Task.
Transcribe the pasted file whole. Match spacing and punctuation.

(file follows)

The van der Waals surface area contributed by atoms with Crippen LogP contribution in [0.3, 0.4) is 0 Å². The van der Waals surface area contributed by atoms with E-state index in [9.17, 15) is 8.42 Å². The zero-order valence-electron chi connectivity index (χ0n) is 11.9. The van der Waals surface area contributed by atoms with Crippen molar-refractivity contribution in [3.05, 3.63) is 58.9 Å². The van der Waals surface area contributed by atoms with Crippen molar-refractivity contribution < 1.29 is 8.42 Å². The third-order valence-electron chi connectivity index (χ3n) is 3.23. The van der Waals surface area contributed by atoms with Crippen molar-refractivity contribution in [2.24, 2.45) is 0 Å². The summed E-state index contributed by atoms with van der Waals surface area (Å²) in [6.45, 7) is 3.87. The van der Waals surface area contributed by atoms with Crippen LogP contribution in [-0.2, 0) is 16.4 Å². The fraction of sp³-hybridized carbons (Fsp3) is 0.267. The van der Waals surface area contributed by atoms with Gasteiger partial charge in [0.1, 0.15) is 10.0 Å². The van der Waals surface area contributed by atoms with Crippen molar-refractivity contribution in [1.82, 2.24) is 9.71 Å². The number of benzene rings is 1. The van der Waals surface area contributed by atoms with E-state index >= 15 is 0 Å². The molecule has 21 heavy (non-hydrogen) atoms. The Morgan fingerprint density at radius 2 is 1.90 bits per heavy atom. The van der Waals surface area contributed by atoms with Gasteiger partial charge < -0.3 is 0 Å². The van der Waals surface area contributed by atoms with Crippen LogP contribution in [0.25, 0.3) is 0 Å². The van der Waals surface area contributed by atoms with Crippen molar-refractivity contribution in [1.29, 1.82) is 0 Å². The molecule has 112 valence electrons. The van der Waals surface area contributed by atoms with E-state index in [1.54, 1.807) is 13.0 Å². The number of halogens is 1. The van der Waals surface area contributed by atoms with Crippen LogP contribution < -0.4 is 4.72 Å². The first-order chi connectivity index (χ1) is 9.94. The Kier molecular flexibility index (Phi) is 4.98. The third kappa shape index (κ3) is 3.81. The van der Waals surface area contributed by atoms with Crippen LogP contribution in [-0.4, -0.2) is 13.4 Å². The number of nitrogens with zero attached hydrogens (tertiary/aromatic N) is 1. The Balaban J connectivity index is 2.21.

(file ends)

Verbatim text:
The van der Waals surface area contributed by atoms with Crippen LogP contribution in [0.3, 0.4) is 0 Å². The van der Waals surface area contributed by atoms with E-state index in [9.17, 15) is 8.42 Å². The zero-order valence-electron chi connectivity index (χ0n) is 11.9. The van der Waals surface area contributed by atoms with Crippen molar-refractivity contribution in [3.05, 3.63) is 58.9 Å². The van der Waals surface area contributed by atoms with Crippen molar-refractivity contribution < 1.29 is 8.42 Å². The third-order valence-electron chi connectivity index (χ3n) is 3.23. The van der Waals surface area contributed by atoms with Crippen molar-refractivity contribution in [2.24, 2.45) is 0 Å². The summed E-state index contributed by atoms with van der Waals surface area (Å²) in [6.45, 7) is 3.87. The van der Waals surface area contributed by atoms with Crippen LogP contribution in [-0.2, 0) is 16.4 Å². The fraction of sp³-hybridized carbons (Fsp3) is 0.267. The van der Waals surface area contributed by atoms with Gasteiger partial charge in [0.1, 0.15) is 10.0 Å². The van der Waals surface area contributed by atoms with Crippen molar-refractivity contribution in [1.82, 2.24) is 9.71 Å². The number of benzene rings is 1. The van der Waals surface area contributed by atoms with E-state index >= 15 is 0 Å². The molecule has 21 heavy (non-hydrogen) atoms. The Morgan fingerprint density at radius 2 is 1.90 bits per heavy atom. The van der Waals surface area contributed by atoms with Gasteiger partial charge < -0.3 is 0 Å². The van der Waals surface area contributed by atoms with Crippen LogP contribution in [0.25, 0.3) is 0 Å². The van der Waals surface area contributed by atoms with Crippen molar-refractivity contribution in [1.29, 1.82) is 0 Å². The molecule has 112 valence electrons. The van der Waals surface area contributed by atoms with E-state index in [1.54, 1.807) is 13.0 Å². The number of halogens is 1. The van der Waals surface area contributed by atoms with Crippen LogP contribution < -0.4 is 4.72 Å². The first-order chi connectivity index (χ1) is 9.94. The Kier molecular flexibility index (Phi) is 4.98. The third kappa shape index (κ3) is 3.81. The van der Waals surface area contributed by atoms with Crippen LogP contribution in [-0.4, -0.2) is 13.4 Å². The number of nitrogens with zero attached hydrogens (tertiary/aromatic N) is 1. The Balaban J connectivity index is 2.21.